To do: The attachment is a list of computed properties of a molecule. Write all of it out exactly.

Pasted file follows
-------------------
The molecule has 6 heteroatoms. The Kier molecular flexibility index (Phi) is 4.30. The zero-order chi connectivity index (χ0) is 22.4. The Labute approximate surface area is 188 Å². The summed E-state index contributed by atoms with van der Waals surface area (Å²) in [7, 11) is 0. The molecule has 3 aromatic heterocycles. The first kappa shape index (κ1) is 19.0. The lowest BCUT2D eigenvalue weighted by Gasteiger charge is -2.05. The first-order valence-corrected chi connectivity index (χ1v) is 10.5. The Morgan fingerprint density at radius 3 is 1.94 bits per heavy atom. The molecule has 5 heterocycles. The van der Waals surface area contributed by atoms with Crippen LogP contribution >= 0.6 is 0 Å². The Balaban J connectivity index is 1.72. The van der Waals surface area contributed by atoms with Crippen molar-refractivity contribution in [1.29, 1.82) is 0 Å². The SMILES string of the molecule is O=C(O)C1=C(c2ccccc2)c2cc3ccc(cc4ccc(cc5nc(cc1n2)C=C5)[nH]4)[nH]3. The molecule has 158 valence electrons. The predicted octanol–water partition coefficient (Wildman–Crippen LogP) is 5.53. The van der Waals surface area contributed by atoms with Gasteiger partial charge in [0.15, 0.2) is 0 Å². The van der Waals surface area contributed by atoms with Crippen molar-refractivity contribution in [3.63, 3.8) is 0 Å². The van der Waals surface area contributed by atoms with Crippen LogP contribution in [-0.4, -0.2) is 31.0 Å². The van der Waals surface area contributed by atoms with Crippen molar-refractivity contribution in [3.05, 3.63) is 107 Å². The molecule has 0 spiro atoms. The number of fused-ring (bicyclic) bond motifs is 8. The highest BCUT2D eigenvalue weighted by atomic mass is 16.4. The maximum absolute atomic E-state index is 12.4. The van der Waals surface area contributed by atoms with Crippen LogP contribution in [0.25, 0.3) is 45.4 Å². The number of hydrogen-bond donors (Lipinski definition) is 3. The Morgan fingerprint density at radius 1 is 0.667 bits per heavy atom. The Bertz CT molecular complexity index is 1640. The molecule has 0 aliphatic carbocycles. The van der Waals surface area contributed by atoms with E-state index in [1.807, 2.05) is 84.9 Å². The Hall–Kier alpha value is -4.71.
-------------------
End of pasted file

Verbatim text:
The molecule has 6 heteroatoms. The Kier molecular flexibility index (Phi) is 4.30. The zero-order chi connectivity index (χ0) is 22.4. The Labute approximate surface area is 188 Å². The summed E-state index contributed by atoms with van der Waals surface area (Å²) in [7, 11) is 0. The molecule has 3 aromatic heterocycles. The first kappa shape index (κ1) is 19.0. The lowest BCUT2D eigenvalue weighted by Gasteiger charge is -2.05. The first-order valence-corrected chi connectivity index (χ1v) is 10.5. The Morgan fingerprint density at radius 3 is 1.94 bits per heavy atom. The molecule has 5 heterocycles. The van der Waals surface area contributed by atoms with Crippen LogP contribution >= 0.6 is 0 Å². The Balaban J connectivity index is 1.72. The van der Waals surface area contributed by atoms with Crippen molar-refractivity contribution in [1.29, 1.82) is 0 Å². The SMILES string of the molecule is O=C(O)C1=C(c2ccccc2)c2cc3ccc(cc4ccc(cc5nc(cc1n2)C=C5)[nH]4)[nH]3. The molecule has 158 valence electrons. The predicted octanol–water partition coefficient (Wildman–Crippen LogP) is 5.53. The van der Waals surface area contributed by atoms with Gasteiger partial charge in [0.15, 0.2) is 0 Å². The van der Waals surface area contributed by atoms with Crippen molar-refractivity contribution in [3.63, 3.8) is 0 Å². The van der Waals surface area contributed by atoms with Crippen LogP contribution in [-0.4, -0.2) is 31.0 Å². The van der Waals surface area contributed by atoms with Crippen molar-refractivity contribution in [3.05, 3.63) is 107 Å². The molecule has 0 spiro atoms. The number of fused-ring (bicyclic) bond motifs is 8. The highest BCUT2D eigenvalue weighted by atomic mass is 16.4. The maximum absolute atomic E-state index is 12.4. The van der Waals surface area contributed by atoms with Crippen LogP contribution in [0.25, 0.3) is 45.4 Å². The number of hydrogen-bond donors (Lipinski definition) is 3. The Morgan fingerprint density at radius 1 is 0.667 bits per heavy atom. The Bertz CT molecular complexity index is 1640. The molecule has 0 aliphatic carbocycles. The van der Waals surface area contributed by atoms with E-state index in [1.807, 2.05) is 84.9 Å². The Hall–Kier alpha value is -4.71.